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Pinterest Releases Transparency Report
By: Jessica Cherok
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Is the government trying to look at what you’re pinning? Apparently not. According to Pinterest’s first ever transparency report, the feds aren’t interested in what is on your boards.

According to the report, a mere 12 government requests were submitted to Pinterest from July to December 2013. Of those 12, only one was from a federal agency. The rest of the requests came in the form of warrants, subpoenas, and from state/local governments.

When you compare that to the number of requests Facebook and Twitter are rumored to be receiving, Pinterest’s statistics are incredibly low.

Pinterest’s policy is to give notice to users whose information has been requested, unless the company is somehow prohibited by law. You can find out more information about how the company handles requests for user information here.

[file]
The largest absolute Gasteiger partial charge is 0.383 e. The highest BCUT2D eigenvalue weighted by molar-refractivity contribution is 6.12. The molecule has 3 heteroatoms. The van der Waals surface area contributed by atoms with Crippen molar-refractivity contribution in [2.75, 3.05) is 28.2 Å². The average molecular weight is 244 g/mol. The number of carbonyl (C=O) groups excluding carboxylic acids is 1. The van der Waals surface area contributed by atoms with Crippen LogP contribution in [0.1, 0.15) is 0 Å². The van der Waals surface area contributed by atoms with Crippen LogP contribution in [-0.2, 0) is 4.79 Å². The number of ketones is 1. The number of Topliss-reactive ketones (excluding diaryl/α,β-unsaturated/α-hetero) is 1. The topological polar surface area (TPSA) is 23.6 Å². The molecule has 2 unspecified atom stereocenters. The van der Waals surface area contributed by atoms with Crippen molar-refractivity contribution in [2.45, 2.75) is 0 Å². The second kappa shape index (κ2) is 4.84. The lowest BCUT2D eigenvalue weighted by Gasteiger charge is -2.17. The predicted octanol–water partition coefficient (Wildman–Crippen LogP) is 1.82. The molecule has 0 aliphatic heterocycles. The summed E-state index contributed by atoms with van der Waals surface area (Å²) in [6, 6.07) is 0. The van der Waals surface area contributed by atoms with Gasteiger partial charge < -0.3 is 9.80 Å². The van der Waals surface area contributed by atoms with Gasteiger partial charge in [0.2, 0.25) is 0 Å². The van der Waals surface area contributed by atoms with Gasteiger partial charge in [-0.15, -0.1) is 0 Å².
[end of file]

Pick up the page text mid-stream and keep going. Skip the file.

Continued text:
In a blog post, Pinterest’s Adam Barton stated:

“Every company that stores information — from banks to phone companies to email providers — must respond to requests for that information from folks like law enforcement agencies, courts, and others. We think it’s important that you know about these requests. That’s why we’re publishing our first transparency report, covering the six months from July to December 2013.”

Barton also states that Pinterest plans to release transparency reports every six months.

   

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About the Author
Jessica Cherok is an advocate for online privacy, campaigning for ethical data practices and the protection of personal privacy.
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